Today we are analyzing whether or not Katniss is a hero. We're ignoring the literary hero's journey element, and just focusing on whether or not Katniss has the qualities of a hero. In order to do that, we first have to define what a hero is. To help students generate ideas, I asked them to write a quickwrite that identified what they thought were the qualities of a hero. What do heroes do? say? think? affect others?
I stole, I mean borrowed, this activity from Cheryl Mango-Paget, Jane Gaun, and Leslie Grabel, the leaders of a Common Core Phase II class I took a couple of years ago.
I gave students a list of ten scenarios that are based on real events. Real people, real situations, real tragedies. They read through the list of scenarios and ranked them from the most heroic (1) to least heroic (10). There was lots of quiet, mutterings, underlining, and crossing things out. It was the shortest ten minutes students used to think EVER.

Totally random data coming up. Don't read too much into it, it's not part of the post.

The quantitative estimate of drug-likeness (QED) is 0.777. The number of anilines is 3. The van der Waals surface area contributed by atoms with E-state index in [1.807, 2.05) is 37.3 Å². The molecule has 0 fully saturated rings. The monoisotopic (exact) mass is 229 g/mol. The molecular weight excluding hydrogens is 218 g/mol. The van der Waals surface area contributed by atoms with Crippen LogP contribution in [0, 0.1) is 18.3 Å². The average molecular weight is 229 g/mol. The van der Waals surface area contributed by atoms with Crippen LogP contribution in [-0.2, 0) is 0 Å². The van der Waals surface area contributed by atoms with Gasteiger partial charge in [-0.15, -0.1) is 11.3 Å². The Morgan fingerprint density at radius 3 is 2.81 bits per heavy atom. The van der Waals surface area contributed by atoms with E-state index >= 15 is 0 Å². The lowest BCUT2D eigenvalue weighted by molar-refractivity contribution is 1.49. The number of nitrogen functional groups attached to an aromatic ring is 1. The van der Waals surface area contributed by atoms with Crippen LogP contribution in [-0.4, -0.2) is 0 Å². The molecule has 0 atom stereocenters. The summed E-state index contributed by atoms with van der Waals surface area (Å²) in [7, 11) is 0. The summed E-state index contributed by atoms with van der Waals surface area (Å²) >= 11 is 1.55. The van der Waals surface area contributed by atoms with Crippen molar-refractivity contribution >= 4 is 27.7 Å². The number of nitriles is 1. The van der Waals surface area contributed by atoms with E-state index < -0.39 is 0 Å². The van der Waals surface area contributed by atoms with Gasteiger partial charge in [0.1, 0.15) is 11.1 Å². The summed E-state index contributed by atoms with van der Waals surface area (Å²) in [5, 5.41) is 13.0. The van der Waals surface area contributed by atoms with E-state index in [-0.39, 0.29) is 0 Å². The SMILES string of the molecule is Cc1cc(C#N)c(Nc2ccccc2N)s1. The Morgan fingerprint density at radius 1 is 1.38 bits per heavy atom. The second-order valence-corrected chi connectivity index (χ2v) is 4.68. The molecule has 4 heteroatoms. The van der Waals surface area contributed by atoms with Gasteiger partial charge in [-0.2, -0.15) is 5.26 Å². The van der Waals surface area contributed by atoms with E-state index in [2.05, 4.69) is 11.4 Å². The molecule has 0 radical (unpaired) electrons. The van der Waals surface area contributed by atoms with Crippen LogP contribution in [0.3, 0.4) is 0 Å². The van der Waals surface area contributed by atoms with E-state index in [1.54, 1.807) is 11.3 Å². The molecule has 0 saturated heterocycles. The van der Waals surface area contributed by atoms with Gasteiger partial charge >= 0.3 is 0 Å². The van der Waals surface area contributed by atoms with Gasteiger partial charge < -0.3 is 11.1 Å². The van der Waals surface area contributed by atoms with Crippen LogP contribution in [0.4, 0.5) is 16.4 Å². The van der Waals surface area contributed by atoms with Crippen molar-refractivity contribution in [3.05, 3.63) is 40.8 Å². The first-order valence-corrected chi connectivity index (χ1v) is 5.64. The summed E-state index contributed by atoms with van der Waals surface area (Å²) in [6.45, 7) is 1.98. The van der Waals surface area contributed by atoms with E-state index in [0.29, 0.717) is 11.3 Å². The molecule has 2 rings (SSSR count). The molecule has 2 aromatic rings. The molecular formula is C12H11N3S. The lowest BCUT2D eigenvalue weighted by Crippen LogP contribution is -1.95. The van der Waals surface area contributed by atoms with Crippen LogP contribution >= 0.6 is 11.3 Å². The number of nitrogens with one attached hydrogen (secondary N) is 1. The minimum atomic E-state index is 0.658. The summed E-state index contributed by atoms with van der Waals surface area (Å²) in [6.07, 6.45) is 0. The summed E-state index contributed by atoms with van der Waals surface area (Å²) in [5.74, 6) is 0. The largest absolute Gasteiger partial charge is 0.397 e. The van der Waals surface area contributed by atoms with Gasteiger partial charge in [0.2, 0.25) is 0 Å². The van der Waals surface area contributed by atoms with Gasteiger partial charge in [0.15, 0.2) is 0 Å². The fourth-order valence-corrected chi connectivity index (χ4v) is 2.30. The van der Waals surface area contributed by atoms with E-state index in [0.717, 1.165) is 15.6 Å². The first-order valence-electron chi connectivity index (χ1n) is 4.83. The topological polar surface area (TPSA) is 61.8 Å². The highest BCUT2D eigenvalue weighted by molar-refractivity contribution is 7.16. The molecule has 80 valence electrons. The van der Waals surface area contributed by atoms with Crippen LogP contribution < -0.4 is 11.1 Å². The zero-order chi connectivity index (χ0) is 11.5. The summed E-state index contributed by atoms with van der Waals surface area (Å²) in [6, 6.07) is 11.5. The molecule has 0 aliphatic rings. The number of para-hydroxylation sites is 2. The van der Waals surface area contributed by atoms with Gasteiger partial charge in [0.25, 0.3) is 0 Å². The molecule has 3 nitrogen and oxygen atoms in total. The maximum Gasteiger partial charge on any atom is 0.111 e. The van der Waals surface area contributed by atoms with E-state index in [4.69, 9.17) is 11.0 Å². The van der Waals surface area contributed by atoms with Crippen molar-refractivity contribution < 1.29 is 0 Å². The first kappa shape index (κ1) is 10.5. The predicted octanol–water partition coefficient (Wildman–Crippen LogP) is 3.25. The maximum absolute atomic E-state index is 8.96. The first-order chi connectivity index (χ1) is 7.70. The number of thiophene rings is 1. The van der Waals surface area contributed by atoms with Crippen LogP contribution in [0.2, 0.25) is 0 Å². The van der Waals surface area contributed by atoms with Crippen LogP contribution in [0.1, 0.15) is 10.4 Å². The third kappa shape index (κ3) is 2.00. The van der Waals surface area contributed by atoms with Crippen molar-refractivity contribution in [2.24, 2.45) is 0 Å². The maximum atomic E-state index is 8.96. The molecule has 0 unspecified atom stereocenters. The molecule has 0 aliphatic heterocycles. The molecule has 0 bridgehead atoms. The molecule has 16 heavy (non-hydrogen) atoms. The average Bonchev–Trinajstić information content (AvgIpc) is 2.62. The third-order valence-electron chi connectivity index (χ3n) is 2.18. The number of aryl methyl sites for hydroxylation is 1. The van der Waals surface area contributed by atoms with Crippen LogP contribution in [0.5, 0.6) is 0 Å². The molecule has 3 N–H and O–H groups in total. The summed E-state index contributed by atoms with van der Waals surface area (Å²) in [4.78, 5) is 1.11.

Then I asked students to have a discussion with three or four of their peers. I asked them to share the scenarios they ranked as most heroic and least heroic and explain why.
This was an excruciating task. I've done this ranking twice now, and each time, the inner moral dialogue I have with myself is heartbreaking, enlightening, and depressing. Take the time to do the ranking yourself. Certainly don't share your insights before students have had a chance, but do this activity.
After students shared in their small groups, we came together as a class and shared out. Each group shared which scenarios were most and least heroic and explained their reasoning.
As students discussed the scenarios and explained why a scenario was heroic or not, I recorded the qualities of a hero on the board. To prepare for the next day, I compiled all the classes' responses in a color-coded list so that students could compare responses.